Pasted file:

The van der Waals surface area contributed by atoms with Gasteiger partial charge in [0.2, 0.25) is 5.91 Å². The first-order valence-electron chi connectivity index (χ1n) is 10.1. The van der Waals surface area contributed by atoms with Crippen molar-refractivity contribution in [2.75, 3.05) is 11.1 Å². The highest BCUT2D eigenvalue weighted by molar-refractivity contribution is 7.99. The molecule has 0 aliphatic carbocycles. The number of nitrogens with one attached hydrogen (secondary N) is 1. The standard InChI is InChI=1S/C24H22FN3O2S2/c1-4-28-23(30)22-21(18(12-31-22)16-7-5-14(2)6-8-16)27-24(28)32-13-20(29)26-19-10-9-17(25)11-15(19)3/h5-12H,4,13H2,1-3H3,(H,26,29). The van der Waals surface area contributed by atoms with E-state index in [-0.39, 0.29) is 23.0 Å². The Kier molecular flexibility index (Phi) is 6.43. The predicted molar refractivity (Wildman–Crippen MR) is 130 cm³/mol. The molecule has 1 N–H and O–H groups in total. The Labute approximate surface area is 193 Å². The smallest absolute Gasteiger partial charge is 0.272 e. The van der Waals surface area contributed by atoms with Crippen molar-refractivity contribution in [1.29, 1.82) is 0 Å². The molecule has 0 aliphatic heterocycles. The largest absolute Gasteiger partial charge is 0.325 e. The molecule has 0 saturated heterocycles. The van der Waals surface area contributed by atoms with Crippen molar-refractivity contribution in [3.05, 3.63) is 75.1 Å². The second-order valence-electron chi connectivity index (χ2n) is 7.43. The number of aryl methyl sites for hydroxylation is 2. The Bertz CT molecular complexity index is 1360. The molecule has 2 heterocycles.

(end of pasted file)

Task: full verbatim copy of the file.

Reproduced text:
The van der Waals surface area contributed by atoms with Gasteiger partial charge in [0.2, 0.25) is 5.91 Å². The first-order valence-electron chi connectivity index (χ1n) is 10.1. The van der Waals surface area contributed by atoms with Crippen molar-refractivity contribution in [2.75, 3.05) is 11.1 Å². The highest BCUT2D eigenvalue weighted by molar-refractivity contribution is 7.99. The molecule has 0 aliphatic carbocycles. The number of nitrogens with one attached hydrogen (secondary N) is 1. The standard InChI is InChI=1S/C24H22FN3O2S2/c1-4-28-23(30)22-21(18(12-31-22)16-7-5-14(2)6-8-16)27-24(28)32-13-20(29)26-19-10-9-17(25)11-15(19)3/h5-12H,4,13H2,1-3H3,(H,26,29). The van der Waals surface area contributed by atoms with E-state index in [-0.39, 0.29) is 23.0 Å². The Kier molecular flexibility index (Phi) is 6.43. The predicted molar refractivity (Wildman–Crippen MR) is 130 cm³/mol. The molecule has 1 N–H and O–H groups in total. The Labute approximate surface area is 193 Å². The smallest absolute Gasteiger partial charge is 0.272 e. The van der Waals surface area contributed by atoms with Crippen molar-refractivity contribution in [1.29, 1.82) is 0 Å². The molecule has 0 aliphatic heterocycles. The largest absolute Gasteiger partial charge is 0.325 e. The molecule has 0 saturated heterocycles. The van der Waals surface area contributed by atoms with Crippen molar-refractivity contribution in [3.05, 3.63) is 75.1 Å². The second-order valence-electron chi connectivity index (χ2n) is 7.43. The number of aryl methyl sites for hydroxylation is 2. The Bertz CT molecular complexity index is 1360. The molecule has 2 heterocycles.